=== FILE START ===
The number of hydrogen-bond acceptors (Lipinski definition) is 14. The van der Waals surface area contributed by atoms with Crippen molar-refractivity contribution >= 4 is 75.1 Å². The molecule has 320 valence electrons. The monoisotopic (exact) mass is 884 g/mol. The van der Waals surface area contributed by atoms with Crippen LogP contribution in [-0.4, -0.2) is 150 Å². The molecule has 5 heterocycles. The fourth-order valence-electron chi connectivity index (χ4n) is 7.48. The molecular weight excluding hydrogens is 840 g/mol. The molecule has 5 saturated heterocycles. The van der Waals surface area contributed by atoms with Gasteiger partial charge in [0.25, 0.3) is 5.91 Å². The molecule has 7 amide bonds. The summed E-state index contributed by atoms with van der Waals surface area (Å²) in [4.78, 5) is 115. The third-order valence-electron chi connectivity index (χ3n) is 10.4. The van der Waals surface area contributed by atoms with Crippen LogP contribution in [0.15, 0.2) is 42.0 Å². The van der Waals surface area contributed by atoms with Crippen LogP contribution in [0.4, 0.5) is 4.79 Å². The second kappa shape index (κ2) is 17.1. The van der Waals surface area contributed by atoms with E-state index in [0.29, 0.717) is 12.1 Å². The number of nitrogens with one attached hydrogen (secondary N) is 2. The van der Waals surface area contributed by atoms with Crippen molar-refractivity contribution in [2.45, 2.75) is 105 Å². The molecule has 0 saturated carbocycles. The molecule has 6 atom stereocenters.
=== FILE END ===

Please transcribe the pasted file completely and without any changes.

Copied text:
The number of hydrogen-bond acceptors (Lipinski definition) is 14. The van der Waals surface area contributed by atoms with Crippen molar-refractivity contribution >= 4 is 75.1 Å². The molecule has 320 valence electrons. The monoisotopic (exact) mass is 884 g/mol. The van der Waals surface area contributed by atoms with Crippen LogP contribution in [-0.4, -0.2) is 150 Å². The molecule has 5 heterocycles. The fourth-order valence-electron chi connectivity index (χ4n) is 7.48. The molecular weight excluding hydrogens is 840 g/mol. The molecule has 5 saturated heterocycles. The van der Waals surface area contributed by atoms with Gasteiger partial charge in [0.25, 0.3) is 5.91 Å². The molecule has 7 amide bonds. The summed E-state index contributed by atoms with van der Waals surface area (Å²) in [4.78, 5) is 115. The third-order valence-electron chi connectivity index (χ3n) is 10.4. The van der Waals surface area contributed by atoms with Crippen LogP contribution in [0.15, 0.2) is 42.0 Å². The van der Waals surface area contributed by atoms with Crippen LogP contribution in [0.4, 0.5) is 4.79 Å². The second kappa shape index (κ2) is 17.1. The van der Waals surface area contributed by atoms with E-state index in [0.29, 0.717) is 12.1 Å². The number of nitrogens with one attached hydrogen (secondary N) is 2. The van der Waals surface area contributed by atoms with Crippen molar-refractivity contribution in [2.45, 2.75) is 105 Å². The molecule has 0 saturated carbocycles. The molecule has 6 atom stereocenters.